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We all know that plastic waste has become one of humanity’s biggest challenges. We have all seen distressing images of sharks trapped in fishing nets, turtles mistaking plastic bags for jellyfish, and beaches so strewn with plastic that the sand beneath it is not visible.
Even as you read this article, plastic is most likely within you. The average person consumes between 39,000 and 52,000 microplastics per year. It’s in our food. It’s in our water systems. It’s everywhere. In less than just fifty years, plastic has permeated our planet.
But, did you know that in some parts of the world, plastic is being used as a force for good, as a currency, as an economic resource to drive communities forward? In these places, plastic isn’t just seen as waste. It’s seen as potential and prosperity.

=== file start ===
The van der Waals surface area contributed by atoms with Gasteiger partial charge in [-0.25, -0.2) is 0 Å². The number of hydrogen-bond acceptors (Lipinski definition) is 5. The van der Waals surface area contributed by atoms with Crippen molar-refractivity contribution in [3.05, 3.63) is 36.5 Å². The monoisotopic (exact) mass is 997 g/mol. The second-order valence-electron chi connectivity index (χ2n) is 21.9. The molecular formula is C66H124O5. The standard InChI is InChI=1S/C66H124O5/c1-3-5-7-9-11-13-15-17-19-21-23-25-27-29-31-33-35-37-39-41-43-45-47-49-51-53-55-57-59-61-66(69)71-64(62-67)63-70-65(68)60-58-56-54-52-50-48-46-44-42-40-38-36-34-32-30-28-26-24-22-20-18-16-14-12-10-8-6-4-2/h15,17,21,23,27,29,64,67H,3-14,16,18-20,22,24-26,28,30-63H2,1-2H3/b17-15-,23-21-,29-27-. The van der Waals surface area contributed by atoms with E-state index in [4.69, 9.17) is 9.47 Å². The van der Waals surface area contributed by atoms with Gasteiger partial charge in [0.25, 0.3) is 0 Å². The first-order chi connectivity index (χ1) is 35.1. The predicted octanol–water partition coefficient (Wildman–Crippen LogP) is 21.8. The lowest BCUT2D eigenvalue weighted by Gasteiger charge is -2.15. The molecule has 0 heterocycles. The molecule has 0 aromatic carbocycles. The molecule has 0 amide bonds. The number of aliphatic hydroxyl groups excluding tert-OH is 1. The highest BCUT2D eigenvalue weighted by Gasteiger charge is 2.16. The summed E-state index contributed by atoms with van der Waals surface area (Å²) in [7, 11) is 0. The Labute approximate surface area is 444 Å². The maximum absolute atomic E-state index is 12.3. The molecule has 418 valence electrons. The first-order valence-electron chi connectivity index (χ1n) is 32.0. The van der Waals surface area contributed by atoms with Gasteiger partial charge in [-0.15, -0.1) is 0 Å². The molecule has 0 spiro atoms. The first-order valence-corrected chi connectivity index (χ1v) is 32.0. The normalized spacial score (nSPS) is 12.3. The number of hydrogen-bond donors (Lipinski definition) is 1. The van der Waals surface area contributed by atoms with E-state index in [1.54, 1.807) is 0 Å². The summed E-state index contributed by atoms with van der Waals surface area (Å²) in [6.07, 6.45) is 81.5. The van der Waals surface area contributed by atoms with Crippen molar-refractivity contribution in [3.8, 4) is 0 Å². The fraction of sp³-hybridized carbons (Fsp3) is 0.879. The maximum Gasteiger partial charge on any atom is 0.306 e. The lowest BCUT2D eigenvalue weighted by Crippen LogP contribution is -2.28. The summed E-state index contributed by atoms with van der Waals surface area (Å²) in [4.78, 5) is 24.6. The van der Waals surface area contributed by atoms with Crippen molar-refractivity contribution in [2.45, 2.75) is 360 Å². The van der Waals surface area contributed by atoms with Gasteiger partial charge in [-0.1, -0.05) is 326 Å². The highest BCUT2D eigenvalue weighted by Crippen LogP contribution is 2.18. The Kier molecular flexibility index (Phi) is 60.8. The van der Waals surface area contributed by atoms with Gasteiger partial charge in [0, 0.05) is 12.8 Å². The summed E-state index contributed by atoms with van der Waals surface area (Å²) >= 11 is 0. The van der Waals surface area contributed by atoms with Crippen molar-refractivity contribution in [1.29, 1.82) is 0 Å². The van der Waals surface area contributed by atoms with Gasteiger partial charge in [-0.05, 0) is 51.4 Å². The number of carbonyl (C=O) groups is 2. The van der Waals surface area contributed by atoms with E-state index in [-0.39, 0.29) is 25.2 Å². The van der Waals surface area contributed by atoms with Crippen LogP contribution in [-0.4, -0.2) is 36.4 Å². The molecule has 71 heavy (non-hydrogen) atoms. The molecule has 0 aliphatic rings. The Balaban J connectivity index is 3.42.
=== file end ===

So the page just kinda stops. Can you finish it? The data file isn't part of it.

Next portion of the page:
This idea was first thought up by David Katz, CEO of Plastic Bank. Founded in March 2013, Plastic Bank operates in the coastal communities of Haiti, Indonesia and the Philippines. In these communities, local people are encouraged to go out with their friends and collect plastic waste from beaches. After collecting the plastic, they take it to designated Plastic Bank recycling centres.
In return for their efforts, they receive a premium to provide their families with necessities such as groceries, school tuition and health insurance. The plastic collected is reborn as “social plastic”, and is reintegrated into products and packaging. Partners of Plastic Bank across the world include Fa, Marks and Spencers, Advansa and Nature Box.
Images from Plastic Bank.
In the seven years since the organization first started, the results have been nothing short of phenomenal. Over 25,832,000 tons of plastic waste has been recycled, and over 5,000 Plastic Bank workers’ lives have been improved because of this initiative. Plastic Bank is expanding and will shortly start operating in Brazil.
When great ideas are thought of and acted upon, the results can be incredible. Problems can be flipped on their heads and turned into solutions. Let’s think of even more ways that we can help save our planet from destruction.
David Katz – keep up the good work!
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